Intensive Care Medicine

, Volume 38, Issue 1, pp 76–84 | Cite as

Acute kidney injury reduces the hepatic metabolism of midazolam in critically ill patients

  • C. J. Kirwan
  • I. A. M. MacPhee
  • T. Lee
  • D. W. Holt
  • B. J. Philips



Acute kidney injury (AKI) is a common and serious complication increasing morbidity and mortality from all causes of hospital admission. We have previously shown that AKI decreases midazolam metabolism, a substrate of the cytochrome P450 3A (CYP3A) enzymes and our primary aim was to determine if this effect is dependent on the severity of AKI. We also present preliminary data on the functional impact of different genotypes of CYP3A.


Critically ill patients at risk of AKI and admitted to a general intensive care unit were categorised after initial resuscitation according to the RIFLE criteria for AKI. Midazolam (1mg) was administered and the serum concentration of midazolam measured at 4 h. Samples were taken for CYP3A genotyping.


Seventy-three patients were assigned to categories R, I and F of the RIFLE criteria or C (controls). Midazolam concentrations (ng mL−1) increased significantly (p = 0.002) as the severity of AKI worsened [control 3.1 (1.4–5.9), risk 4.7 (1.3–10.3), injury 3.9 (2.0–11.1) and failure 6.8 (2.2–113.6)] and were predicted by the duration of AKI (p = 0.000) and γ-glutamyl transferase (p = 0.005) concentrations. Increasing BMI negatively predicted the midazolam concentration (p = 0.001). Preliminary data suggest this effect is diminished if the patient expresses functional CYP3A5.


Increasing severity and duration of AKI are associated with decreased midazolam elimination. We propose that this is caused by impaired CYP3A activity secondary to AKI. The exact mechanism remains to be elucidated. This may have important implications for our drug treatment of critically ill patients.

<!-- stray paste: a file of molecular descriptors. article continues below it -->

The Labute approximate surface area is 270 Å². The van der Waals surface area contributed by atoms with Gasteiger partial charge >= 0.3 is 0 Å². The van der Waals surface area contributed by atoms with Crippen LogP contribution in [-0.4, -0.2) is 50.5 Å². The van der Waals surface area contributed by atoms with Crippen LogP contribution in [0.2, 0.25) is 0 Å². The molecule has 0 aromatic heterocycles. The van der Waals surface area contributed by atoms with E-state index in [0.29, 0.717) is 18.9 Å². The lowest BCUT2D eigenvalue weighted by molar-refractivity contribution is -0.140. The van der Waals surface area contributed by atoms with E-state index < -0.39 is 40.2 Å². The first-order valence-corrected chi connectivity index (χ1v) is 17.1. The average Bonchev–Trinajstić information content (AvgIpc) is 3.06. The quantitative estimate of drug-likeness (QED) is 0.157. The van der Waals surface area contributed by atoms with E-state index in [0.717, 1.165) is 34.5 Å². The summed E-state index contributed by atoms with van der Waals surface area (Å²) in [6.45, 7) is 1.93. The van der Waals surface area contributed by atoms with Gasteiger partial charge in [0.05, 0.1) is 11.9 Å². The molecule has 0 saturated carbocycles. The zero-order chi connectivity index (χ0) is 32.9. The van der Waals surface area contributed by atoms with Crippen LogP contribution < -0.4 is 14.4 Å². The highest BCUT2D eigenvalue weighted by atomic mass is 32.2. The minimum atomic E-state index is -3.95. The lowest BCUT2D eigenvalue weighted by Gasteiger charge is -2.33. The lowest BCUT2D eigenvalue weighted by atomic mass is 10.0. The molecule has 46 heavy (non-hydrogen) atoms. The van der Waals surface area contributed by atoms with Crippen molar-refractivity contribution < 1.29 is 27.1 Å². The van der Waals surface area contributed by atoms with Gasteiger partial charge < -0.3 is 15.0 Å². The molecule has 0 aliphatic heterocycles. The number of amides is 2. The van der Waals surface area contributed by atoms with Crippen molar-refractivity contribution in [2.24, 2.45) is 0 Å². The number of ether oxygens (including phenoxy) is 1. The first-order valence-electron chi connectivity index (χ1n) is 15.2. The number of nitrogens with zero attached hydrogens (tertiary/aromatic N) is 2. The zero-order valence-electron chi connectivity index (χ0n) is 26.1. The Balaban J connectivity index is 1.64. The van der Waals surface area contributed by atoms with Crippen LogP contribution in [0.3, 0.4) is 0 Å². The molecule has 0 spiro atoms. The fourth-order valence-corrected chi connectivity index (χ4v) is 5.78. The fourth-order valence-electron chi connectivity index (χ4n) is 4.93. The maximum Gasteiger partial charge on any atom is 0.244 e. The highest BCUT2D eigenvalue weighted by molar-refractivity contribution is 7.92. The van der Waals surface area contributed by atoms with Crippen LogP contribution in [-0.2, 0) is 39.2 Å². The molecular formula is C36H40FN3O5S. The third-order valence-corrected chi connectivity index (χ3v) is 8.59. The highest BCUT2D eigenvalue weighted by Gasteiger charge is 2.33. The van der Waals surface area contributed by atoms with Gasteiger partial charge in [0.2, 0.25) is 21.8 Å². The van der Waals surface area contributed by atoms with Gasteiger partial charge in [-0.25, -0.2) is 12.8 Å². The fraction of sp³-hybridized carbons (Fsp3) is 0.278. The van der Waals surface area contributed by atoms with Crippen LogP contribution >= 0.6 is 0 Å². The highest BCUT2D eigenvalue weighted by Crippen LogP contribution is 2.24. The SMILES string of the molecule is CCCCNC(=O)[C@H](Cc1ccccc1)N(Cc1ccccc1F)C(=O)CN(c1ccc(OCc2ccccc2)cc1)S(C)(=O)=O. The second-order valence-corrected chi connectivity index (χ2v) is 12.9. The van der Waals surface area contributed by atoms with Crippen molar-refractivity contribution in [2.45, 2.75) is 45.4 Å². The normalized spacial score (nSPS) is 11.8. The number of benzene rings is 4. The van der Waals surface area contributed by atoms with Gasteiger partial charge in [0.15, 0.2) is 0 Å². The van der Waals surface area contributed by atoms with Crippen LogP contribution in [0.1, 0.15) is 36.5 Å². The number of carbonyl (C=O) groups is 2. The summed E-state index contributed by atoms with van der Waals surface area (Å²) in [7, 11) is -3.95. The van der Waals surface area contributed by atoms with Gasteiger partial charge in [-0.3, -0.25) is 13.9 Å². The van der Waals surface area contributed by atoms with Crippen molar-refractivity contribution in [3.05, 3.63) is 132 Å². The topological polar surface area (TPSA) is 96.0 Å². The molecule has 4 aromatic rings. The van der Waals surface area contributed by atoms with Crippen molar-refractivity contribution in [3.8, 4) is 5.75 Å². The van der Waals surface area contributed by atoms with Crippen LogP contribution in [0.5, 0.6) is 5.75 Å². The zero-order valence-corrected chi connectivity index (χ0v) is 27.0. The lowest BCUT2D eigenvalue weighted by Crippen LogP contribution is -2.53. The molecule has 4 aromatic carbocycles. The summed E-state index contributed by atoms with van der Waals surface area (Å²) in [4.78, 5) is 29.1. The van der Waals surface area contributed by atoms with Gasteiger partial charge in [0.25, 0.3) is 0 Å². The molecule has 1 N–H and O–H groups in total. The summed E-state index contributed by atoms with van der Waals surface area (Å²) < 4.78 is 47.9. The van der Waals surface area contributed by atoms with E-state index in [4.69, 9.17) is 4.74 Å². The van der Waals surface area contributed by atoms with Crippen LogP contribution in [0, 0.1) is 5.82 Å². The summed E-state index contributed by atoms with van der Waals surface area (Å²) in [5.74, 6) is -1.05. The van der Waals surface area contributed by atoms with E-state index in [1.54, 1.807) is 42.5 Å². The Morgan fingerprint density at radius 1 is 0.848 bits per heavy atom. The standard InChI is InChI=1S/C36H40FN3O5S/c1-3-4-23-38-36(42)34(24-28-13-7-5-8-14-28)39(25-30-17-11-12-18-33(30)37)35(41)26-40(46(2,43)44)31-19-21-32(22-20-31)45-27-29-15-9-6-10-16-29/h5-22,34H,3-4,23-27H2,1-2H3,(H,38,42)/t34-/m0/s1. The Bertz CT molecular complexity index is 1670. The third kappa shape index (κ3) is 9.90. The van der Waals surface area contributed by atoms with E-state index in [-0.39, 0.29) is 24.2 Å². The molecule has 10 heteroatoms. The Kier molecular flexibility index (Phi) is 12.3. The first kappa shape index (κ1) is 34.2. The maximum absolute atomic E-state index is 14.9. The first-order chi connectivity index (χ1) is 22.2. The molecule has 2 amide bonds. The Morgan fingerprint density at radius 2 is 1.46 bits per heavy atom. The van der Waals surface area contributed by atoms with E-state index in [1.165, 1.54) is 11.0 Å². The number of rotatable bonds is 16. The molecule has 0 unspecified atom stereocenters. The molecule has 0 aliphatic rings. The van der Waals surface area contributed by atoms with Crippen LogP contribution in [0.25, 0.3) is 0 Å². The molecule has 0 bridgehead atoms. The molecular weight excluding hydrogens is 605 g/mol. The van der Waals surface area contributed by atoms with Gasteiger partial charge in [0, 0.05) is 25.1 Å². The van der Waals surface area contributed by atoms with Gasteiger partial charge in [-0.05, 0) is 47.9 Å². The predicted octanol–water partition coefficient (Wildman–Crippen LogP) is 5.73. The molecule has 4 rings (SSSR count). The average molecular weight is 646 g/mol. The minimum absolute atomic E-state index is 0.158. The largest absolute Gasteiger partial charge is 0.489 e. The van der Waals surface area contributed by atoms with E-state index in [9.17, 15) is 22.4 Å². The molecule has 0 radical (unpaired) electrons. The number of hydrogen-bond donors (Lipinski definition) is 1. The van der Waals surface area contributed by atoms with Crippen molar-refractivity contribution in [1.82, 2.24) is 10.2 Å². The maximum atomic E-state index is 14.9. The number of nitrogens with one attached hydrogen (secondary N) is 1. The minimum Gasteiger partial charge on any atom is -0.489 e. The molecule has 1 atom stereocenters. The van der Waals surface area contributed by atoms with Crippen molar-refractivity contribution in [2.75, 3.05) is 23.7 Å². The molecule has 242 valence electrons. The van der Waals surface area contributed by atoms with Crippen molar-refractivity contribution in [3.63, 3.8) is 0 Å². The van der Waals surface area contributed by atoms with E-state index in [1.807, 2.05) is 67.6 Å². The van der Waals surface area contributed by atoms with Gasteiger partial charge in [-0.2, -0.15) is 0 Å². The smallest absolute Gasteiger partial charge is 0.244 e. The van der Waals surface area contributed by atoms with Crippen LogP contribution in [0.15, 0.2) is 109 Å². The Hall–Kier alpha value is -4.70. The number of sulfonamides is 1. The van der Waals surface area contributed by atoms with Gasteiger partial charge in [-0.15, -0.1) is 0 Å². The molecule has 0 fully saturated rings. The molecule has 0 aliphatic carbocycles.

Acute kidney injury Pharmacogenetics Cytochrome P450 Midazolam Hepatic metabolism Critical illness 



The authors would like to thank the St George’s Research Fund for enabling the research to be done and Michelle Moreton of the Analytical Unit for helping us with the genotyping of the CYP 3A enzymes. Dr Christopher Kirwan was involved in the design, the recruitment of patients, collection of data and samples, analysis of data and writing of the manuscript. Dr Iain MacPhee was involved in the design and supervision of the research. Mr Terry Lee developed the midazolam assay and handled the samples. Professor David Holt developed the midazolam assay. Dr Barbara Philips was involved in the development and design of the research, the recruitment of patients, supervision of the study, analysis of the data and writing of the manuscript.

Conflict of interest



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Copyright information

© Copyright jointly held by Springer and ESICM 2011

Authors and Affiliations

  • C. J. Kirwan
    • 2
  • I. A. M. MacPhee
    • 1
  • T. Lee
    • 1
  • D. W. Holt
    • 1
  • B. J. Philips
    • 1
  1. 1.Division of Clinical SciencesSt George’s University of LondonLondonUK
  2. 2.General Intensive CareSt George’s Hospital, NHS TrustLondonUK

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